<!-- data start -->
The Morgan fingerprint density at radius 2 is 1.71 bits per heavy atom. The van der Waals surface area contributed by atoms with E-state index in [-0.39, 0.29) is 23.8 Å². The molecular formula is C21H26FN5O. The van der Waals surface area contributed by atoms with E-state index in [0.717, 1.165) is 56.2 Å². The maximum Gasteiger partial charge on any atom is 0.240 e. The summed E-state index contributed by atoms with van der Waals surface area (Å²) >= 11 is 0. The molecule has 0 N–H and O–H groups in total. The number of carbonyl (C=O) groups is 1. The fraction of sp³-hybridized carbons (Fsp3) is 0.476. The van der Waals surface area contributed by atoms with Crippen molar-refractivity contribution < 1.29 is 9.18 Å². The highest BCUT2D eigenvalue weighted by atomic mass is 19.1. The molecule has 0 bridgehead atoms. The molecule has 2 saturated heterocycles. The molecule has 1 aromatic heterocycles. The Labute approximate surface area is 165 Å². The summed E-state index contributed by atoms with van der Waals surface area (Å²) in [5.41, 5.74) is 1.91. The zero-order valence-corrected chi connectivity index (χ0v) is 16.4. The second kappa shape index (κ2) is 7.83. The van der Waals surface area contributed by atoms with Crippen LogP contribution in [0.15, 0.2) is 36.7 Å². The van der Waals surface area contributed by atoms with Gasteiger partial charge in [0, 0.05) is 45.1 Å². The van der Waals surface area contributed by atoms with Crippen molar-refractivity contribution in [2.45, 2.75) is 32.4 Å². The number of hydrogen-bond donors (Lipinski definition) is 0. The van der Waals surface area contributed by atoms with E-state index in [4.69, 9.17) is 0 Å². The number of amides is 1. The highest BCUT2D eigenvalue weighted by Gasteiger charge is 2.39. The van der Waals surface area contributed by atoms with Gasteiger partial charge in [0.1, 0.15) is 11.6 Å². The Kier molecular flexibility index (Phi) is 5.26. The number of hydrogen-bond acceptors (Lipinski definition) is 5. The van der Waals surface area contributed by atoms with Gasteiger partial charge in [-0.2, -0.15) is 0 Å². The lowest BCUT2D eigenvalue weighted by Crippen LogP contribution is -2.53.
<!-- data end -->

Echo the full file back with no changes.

The Morgan fingerprint density at radius 2 is 1.71 bits per heavy atom. The van der Waals surface area contributed by atoms with E-state index in [-0.39, 0.29) is 23.8 Å². The molecular formula is C21H26FN5O. The van der Waals surface area contributed by atoms with E-state index in [0.717, 1.165) is 56.2 Å². The maximum Gasteiger partial charge on any atom is 0.240 e. The summed E-state index contributed by atoms with van der Waals surface area (Å²) >= 11 is 0. The molecule has 0 N–H and O–H groups in total. The number of carbonyl (C=O) groups is 1. The fraction of sp³-hybridized carbons (Fsp3) is 0.476. The van der Waals surface area contributed by atoms with Crippen molar-refractivity contribution < 1.29 is 9.18 Å². The highest BCUT2D eigenvalue weighted by atomic mass is 19.1. The molecule has 0 bridgehead atoms. The molecule has 2 saturated heterocycles. The molecule has 1 aromatic heterocycles. The Labute approximate surface area is 165 Å². The summed E-state index contributed by atoms with van der Waals surface area (Å²) in [5.41, 5.74) is 1.91. The zero-order valence-corrected chi connectivity index (χ0v) is 16.4. The second kappa shape index (κ2) is 7.83. The van der Waals surface area contributed by atoms with Crippen LogP contribution in [0.15, 0.2) is 36.7 Å². The van der Waals surface area contributed by atoms with Gasteiger partial charge in [0, 0.05) is 45.1 Å². The van der Waals surface area contributed by atoms with Crippen molar-refractivity contribution in [2.45, 2.75) is 32.4 Å². The number of hydrogen-bond donors (Lipinski definition) is 0. The van der Waals surface area contributed by atoms with E-state index in [4.69, 9.17) is 0 Å². The number of amides is 1. The highest BCUT2D eigenvalue weighted by Gasteiger charge is 2.39. The van der Waals surface area contributed by atoms with Gasteiger partial charge in [0.1, 0.15) is 11.6 Å². The Kier molecular flexibility index (Phi) is 5.26. The number of hydrogen-bond acceptors (Lipinski definition) is 5. The van der Waals surface area contributed by atoms with Gasteiger partial charge in [-0.2, -0.15) is 0 Å². The lowest BCUT2D eigenvalue weighted by Crippen LogP contribution is -2.53.